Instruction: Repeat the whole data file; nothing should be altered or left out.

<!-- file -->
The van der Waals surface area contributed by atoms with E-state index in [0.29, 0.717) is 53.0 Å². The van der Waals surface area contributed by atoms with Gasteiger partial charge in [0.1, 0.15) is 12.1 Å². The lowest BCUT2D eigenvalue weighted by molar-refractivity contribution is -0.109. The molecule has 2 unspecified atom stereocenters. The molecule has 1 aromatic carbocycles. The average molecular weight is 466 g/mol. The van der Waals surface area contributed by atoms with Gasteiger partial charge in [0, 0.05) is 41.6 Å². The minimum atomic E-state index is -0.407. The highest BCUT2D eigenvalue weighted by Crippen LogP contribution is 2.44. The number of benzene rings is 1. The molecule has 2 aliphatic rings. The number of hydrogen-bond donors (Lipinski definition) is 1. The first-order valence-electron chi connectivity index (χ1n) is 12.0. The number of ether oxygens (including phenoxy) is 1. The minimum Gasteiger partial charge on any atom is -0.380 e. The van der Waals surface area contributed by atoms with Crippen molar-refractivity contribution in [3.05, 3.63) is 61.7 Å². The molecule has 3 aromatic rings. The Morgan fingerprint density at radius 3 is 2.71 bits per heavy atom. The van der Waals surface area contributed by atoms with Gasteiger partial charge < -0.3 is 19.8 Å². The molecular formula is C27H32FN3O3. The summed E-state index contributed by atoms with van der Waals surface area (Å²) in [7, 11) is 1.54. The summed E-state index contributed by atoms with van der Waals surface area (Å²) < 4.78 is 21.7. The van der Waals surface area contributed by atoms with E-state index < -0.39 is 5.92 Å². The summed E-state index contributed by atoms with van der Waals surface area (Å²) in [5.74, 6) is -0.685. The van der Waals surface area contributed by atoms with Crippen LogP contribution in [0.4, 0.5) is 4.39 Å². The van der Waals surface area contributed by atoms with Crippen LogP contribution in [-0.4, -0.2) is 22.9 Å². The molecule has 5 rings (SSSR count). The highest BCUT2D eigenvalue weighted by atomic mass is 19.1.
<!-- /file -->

The van der Waals surface area contributed by atoms with E-state index in [0.29, 0.717) is 53.0 Å². The van der Waals surface area contributed by atoms with Gasteiger partial charge in [0.1, 0.15) is 12.1 Å². The lowest BCUT2D eigenvalue weighted by molar-refractivity contribution is -0.109. The molecule has 2 unspecified atom stereocenters. The molecule has 1 aromatic carbocycles. The average molecular weight is 466 g/mol. The van der Waals surface area contributed by atoms with Gasteiger partial charge in [0, 0.05) is 41.6 Å². The minimum atomic E-state index is -0.407. The highest BCUT2D eigenvalue weighted by Crippen LogP contribution is 2.44. The number of benzene rings is 1. The molecule has 2 aliphatic rings. The number of hydrogen-bond donors (Lipinski definition) is 1. The first-order valence-electron chi connectivity index (χ1n) is 12.0. The number of ether oxygens (including phenoxy) is 1. The minimum Gasteiger partial charge on any atom is -0.380 e. The van der Waals surface area contributed by atoms with Crippen molar-refractivity contribution in [3.05, 3.63) is 61.7 Å². The molecule has 3 aromatic rings. The Morgan fingerprint density at radius 3 is 2.71 bits per heavy atom. The van der Waals surface area contributed by atoms with Gasteiger partial charge < -0.3 is 19.8 Å². The molecular formula is C27H32FN3O3. The summed E-state index contributed by atoms with van der Waals surface area (Å²) in [7, 11) is 1.54. The summed E-state index contributed by atoms with van der Waals surface area (Å²) < 4.78 is 21.7. The van der Waals surface area contributed by atoms with E-state index < -0.39 is 5.92 Å². The summed E-state index contributed by atoms with van der Waals surface area (Å²) in [5.74, 6) is -0.685. The van der Waals surface area contributed by atoms with Crippen LogP contribution in [0.4, 0.5) is 4.39 Å². The van der Waals surface area contributed by atoms with Crippen LogP contribution in [-0.4, -0.2) is 22.9 Å². The molecule has 5 rings (SSSR count). The highest BCUT2D eigenvalue weighted by atomic mass is 19.1.